Monday round-up

Monday round-upBriefly: Constitution Daily provides an “update on 12 significant decisions that will be handed down from the Court into late June.” At Bloomberg Law’s Cases and Controversies podcast, Jordan Rubin and Kimberly Robinson break down the funniest moments from the Supreme Court’s 2017 term. At PrawfsBlawg, Richard Re remarks that although “[t]he Justices often intone […]

The post Monday round-up appeared first on SCOTUSblog.

Monday round-up

Briefly:

  • Constitution Daily provides an “update on 12 significant decisions that will be handed down from the Court into late June.”
  • At Bloomberg Law’s Cases and Controversies podcast, Jordan Rubin and Kimberly Robinson break down the funniest moments from the Supreme Court’s 2017 term.
  • At PrawfsBlawg, Richard Re remarks that although “[t]he Justices often intone that theirs is ‘a court of review, not of first view,’” “last Monday’s decisions illustrate the complexities underlying that maxim,” suggesting that “the ‘first view’ principle is more discretionary than it often appears—and that the Court could do more to explain what guides its choices in this area.”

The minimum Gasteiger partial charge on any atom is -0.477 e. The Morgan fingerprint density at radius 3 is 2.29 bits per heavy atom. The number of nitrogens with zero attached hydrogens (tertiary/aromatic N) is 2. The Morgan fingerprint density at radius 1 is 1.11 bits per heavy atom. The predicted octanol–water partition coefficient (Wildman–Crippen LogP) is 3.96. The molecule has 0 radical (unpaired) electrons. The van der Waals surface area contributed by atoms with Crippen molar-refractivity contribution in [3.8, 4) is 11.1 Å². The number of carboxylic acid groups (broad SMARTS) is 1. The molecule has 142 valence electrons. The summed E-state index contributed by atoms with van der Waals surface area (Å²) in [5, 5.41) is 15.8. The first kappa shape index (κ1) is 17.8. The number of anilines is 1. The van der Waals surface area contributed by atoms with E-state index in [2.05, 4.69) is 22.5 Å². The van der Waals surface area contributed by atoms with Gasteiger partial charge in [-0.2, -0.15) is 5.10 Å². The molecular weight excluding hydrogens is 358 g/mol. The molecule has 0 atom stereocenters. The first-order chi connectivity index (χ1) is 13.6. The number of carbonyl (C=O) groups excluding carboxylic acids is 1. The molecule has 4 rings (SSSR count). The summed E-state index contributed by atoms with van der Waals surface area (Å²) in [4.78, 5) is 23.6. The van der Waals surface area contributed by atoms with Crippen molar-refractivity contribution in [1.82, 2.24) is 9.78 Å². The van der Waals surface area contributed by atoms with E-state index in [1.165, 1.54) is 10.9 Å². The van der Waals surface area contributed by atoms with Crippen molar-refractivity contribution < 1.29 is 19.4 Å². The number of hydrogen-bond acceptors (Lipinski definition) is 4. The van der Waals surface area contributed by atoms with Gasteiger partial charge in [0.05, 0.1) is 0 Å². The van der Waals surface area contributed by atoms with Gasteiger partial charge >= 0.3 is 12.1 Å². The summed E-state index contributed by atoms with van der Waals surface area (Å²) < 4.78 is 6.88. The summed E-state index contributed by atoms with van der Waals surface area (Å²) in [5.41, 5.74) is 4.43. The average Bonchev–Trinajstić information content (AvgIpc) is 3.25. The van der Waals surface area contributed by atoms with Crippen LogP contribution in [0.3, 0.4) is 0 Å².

• At Take Care, Leah Litman looks at one aspect of “the sentencing fallout from” In Sessions v. Dimaya, in which the court ruled that the catchall section of the immigration law’s criminal-removal provision is unconstitutionally vague, and urges the Sentencing Commission to “reconsider its reliance on language that the Supreme Court has determined is hopelessly unclear.”

  • At Racked, Nadra Little notes that “for nearly a decade, Chastity Jones, an African-American woman, has been trying to get the courts to agree that racial bias may shape corporate grooming policies,” but that last week “the Supreme Court denied her the chance to argue that the company that told her to ditch her dreads infringed on her rights.”
  • At FiveThirtyEight, Ty Schalter looks at the practical consequences of the Supreme Court’s decision last week in Murphy v. National Collegiate Athletic Association, the court struck down the federal law that bars states from legalizing sports betting, observing that “even if our ability to place legal bets is changing, there’s one thing that will probably stay the same: our inability to place good bets.”

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